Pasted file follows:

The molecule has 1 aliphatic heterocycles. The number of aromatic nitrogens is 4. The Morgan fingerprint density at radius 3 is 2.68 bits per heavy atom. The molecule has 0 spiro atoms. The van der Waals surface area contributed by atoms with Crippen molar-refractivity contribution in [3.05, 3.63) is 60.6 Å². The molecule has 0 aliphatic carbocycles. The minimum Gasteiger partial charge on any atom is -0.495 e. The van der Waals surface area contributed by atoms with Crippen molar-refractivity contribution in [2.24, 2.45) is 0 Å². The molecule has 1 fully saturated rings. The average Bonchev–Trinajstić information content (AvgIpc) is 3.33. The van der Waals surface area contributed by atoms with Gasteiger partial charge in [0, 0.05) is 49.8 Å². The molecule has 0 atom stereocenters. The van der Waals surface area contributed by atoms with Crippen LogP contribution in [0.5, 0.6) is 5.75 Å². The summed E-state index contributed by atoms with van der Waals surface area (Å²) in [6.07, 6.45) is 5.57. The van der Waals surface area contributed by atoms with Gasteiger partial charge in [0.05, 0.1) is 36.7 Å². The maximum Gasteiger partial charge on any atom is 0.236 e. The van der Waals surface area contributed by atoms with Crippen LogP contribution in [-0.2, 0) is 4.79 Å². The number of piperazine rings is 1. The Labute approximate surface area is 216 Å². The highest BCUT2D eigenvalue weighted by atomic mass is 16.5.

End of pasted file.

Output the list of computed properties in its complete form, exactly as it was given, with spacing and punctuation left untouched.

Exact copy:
The molecule has 1 aliphatic heterocycles. The number of aromatic nitrogens is 4. The Morgan fingerprint density at radius 3 is 2.68 bits per heavy atom. The molecule has 0 spiro atoms. The van der Waals surface area contributed by atoms with Crippen molar-refractivity contribution in [3.05, 3.63) is 60.6 Å². The molecule has 0 aliphatic carbocycles. The minimum Gasteiger partial charge on any atom is -0.495 e. The van der Waals surface area contributed by atoms with Crippen molar-refractivity contribution in [2.24, 2.45) is 0 Å². The molecule has 1 fully saturated rings. The average Bonchev–Trinajstić information content (AvgIpc) is 3.33. The van der Waals surface area contributed by atoms with Gasteiger partial charge in [0, 0.05) is 49.8 Å². The molecule has 0 atom stereocenters. The van der Waals surface area contributed by atoms with Crippen LogP contribution in [0.5, 0.6) is 5.75 Å². The summed E-state index contributed by atoms with van der Waals surface area (Å²) in [6.07, 6.45) is 5.57. The van der Waals surface area contributed by atoms with Gasteiger partial charge in [0.05, 0.1) is 36.7 Å². The maximum Gasteiger partial charge on any atom is 0.236 e. The van der Waals surface area contributed by atoms with Crippen LogP contribution in [-0.2, 0) is 4.79 Å². The number of piperazine rings is 1. The Labute approximate surface area is 216 Å². The highest BCUT2D eigenvalue weighted by atomic mass is 16.5.